More just resourcing, more inclusive workplaces!

Secretary General’s Update (July 2019)

July has been an incredibly exciting month and I’m excited to share key headlines from our work in this period!

Progressing our efforts on civil society resourcing reforms

Since the start of this year, we have had the privilege to hear from activists, organisers, young leaders and progressive funders from around the world on the resourcing challenges faced by civil society – and to understand how bold ideas and creative solutions can help address these barriers. A remarkably resourceful report summarising these insights is now available online. Aptly titled ‘Shifting Power to Grassroots Movements’, this practical guide on how grassroots groups and activists based in the global south can mobilise support to overcome civic space challenges and achieve positive change is an important step forward in the reforms we need to enable greater civil society resourcing. Your ideas on how we can activate the alternatives proposed in this report are eagerly awaited!

Launching a new, interactive platform on Diversity & Inclusion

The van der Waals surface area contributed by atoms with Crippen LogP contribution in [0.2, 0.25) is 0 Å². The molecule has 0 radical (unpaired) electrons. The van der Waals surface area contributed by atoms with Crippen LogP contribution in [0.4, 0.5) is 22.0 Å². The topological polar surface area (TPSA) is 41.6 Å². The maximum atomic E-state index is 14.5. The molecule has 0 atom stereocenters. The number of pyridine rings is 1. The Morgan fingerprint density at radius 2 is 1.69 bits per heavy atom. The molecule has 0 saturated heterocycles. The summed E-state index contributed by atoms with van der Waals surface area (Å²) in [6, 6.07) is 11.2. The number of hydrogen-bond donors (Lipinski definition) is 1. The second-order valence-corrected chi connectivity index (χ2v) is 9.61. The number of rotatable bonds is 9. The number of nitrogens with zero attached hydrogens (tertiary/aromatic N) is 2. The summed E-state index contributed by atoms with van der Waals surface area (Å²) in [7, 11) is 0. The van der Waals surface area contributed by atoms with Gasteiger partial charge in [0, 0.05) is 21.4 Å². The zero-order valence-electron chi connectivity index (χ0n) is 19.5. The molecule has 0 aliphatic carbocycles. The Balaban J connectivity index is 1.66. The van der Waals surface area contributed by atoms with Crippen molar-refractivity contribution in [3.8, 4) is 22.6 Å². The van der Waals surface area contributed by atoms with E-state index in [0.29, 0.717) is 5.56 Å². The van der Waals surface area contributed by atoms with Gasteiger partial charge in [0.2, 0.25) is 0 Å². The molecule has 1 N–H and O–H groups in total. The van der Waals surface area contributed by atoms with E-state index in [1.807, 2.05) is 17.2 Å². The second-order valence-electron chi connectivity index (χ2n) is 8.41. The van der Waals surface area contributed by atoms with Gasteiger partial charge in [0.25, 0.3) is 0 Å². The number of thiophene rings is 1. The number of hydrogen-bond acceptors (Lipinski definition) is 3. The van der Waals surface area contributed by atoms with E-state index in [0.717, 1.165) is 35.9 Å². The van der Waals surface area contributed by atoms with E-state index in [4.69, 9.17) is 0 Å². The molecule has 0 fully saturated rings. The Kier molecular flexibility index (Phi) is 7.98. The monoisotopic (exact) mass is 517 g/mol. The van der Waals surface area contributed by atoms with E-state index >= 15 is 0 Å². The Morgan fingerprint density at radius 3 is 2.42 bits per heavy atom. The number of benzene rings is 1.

In an equally exciting move, our newest networking initiative - The Diversity & Inclusion Group for Networking and Action (DIGNA) - was launched on 10 July. The group is a safe space for members to support each other to improve organisational structures and processes for diversity and inclusion and has already connected over 600 thought leaders and change makers in its first few weeks! If you haven’t already, do join the conversation and help us advance the transformative outcomes that DIGNA wants to achieve, which includes ensuring a sustained discourse on diversity in civil society organisations, enabling the exchange of tools and resources to increase workplace inclusion and creating a dynamic channel for the learning and collaboration that can help us all achieve high standards of diversity and inclusion in our organisations.